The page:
The length distribution of small RNAs and common and specific sequence analysis of total tags and unique tags between control and drought stress are shown in Figure 2. Under control and drought conditions, the length distributions of the total tags and unique tags were basically similar but uneven. The number of total tags and unique tags with 24 nt in length was the largest, and the rest were mainly distributed between 19 and 23 nt (Figures 2A,B). These results are similar to the length distribution of small RNAs in plants. Furthermore, 6,982,596 (36.95%) total tags and 740,677 (9.84%) unique tags were the common sequences between the two samples (Figure 2C). This indicated good consistency of the samples in sequencing, and that the sequencing results were indeed of good representativeness.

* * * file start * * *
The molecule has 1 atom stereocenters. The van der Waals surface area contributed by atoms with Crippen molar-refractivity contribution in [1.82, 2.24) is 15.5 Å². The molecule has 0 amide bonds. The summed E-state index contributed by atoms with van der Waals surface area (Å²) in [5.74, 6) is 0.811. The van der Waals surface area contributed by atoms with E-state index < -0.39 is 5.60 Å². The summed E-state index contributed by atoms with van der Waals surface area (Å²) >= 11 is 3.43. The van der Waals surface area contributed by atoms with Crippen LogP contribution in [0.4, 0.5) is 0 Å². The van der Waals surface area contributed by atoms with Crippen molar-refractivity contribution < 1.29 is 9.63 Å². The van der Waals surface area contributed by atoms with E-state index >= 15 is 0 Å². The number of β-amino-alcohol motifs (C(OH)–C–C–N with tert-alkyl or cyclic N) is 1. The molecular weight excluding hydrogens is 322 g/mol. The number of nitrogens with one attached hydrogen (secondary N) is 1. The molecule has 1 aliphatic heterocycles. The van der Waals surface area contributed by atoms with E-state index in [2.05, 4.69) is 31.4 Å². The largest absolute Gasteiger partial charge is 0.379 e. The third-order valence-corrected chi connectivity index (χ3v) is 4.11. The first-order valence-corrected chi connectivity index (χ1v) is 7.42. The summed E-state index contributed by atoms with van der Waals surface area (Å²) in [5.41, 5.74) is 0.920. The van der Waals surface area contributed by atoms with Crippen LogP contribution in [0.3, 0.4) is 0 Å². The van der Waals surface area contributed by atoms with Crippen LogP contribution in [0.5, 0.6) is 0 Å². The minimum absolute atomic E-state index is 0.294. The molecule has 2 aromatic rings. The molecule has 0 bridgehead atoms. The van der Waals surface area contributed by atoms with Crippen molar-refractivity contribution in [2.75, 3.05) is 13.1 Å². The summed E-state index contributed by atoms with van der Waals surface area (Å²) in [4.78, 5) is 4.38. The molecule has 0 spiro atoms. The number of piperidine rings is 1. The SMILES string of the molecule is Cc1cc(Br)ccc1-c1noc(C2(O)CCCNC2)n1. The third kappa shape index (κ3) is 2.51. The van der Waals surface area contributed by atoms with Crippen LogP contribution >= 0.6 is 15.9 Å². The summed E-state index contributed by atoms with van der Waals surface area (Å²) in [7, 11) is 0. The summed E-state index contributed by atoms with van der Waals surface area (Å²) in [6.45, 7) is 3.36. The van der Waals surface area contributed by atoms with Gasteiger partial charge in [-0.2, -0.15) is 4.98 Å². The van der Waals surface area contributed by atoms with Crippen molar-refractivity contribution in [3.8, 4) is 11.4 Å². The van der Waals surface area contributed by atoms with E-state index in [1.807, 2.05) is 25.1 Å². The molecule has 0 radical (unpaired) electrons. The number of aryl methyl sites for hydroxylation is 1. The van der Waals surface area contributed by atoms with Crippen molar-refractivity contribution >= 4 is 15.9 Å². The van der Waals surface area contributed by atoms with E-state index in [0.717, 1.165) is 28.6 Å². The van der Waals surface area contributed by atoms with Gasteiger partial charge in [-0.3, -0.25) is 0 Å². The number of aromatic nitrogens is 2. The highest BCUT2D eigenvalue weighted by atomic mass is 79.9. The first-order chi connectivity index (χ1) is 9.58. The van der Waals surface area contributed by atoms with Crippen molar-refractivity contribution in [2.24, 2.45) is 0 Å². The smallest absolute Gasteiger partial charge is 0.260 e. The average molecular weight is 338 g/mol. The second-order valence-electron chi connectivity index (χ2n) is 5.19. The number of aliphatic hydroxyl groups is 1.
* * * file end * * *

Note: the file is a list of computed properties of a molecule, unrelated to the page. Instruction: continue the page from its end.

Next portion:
FIGURE 2
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Figure 2. Sequence analysis of small RNAs. (A) Length distribution of small RNAs under control. (B) Length distribution of small RNAs under drought stress. The distributions of total tags and unique tags are shown as numbers. (C) Venn diagram of common and specific sequence statistics between control and drought stress. Total tags and unique tags are shown in the left and right panels, respectively.

Identification, Length Distribution Statistics, and Base Preference Analysis of miRNAs